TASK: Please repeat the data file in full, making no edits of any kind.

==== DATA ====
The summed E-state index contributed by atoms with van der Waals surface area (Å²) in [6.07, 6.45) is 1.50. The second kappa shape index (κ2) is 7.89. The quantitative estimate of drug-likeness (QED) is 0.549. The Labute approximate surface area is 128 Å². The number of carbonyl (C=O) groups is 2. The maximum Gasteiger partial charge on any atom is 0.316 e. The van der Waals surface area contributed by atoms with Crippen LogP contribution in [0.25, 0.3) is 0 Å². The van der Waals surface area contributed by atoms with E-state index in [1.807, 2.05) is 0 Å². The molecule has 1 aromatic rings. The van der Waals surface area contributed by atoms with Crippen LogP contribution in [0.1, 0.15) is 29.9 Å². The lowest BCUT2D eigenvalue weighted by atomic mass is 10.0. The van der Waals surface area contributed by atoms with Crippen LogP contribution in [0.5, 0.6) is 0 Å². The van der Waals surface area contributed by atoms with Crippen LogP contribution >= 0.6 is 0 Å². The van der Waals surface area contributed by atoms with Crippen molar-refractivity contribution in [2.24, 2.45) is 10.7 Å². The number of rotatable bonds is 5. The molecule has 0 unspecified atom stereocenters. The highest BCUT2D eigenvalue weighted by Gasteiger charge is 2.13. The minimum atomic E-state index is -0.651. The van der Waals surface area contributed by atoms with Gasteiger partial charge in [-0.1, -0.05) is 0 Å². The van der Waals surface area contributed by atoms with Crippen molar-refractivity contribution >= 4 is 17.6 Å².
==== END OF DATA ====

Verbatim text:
The summed E-state index contributed by atoms with van der Waals surface area (Å²) in [6.07, 6.45) is 1.50. The second kappa shape index (κ2) is 7.89. The quantitative estimate of drug-likeness (QED) is 0.549. The Labute approximate surface area is 128 Å². The number of carbonyl (C=O) groups is 2. The maximum Gasteiger partial charge on any atom is 0.316 e. The van der Waals surface area contributed by atoms with Crippen LogP contribution in [0.25, 0.3) is 0 Å². The van der Waals surface area contributed by atoms with E-state index in [1.807, 2.05) is 0 Å². The molecule has 1 aromatic rings. The van der Waals surface area contributed by atoms with Crippen LogP contribution in [0.1, 0.15) is 29.9 Å². The lowest BCUT2D eigenvalue weighted by atomic mass is 10.0. The van der Waals surface area contributed by atoms with Crippen LogP contribution in [0.5, 0.6) is 0 Å². The van der Waals surface area contributed by atoms with Crippen LogP contribution >= 0.6 is 0 Å². The van der Waals surface area contributed by atoms with Crippen molar-refractivity contribution in [2.24, 2.45) is 10.7 Å². The number of rotatable bonds is 5. The molecule has 0 unspecified atom stereocenters. The highest BCUT2D eigenvalue weighted by Gasteiger charge is 2.13. The minimum atomic E-state index is -0.651. The van der Waals surface area contributed by atoms with Gasteiger partial charge in [-0.1, -0.05) is 0 Å². The van der Waals surface area contributed by atoms with Crippen molar-refractivity contribution >= 4 is 17.6 Å².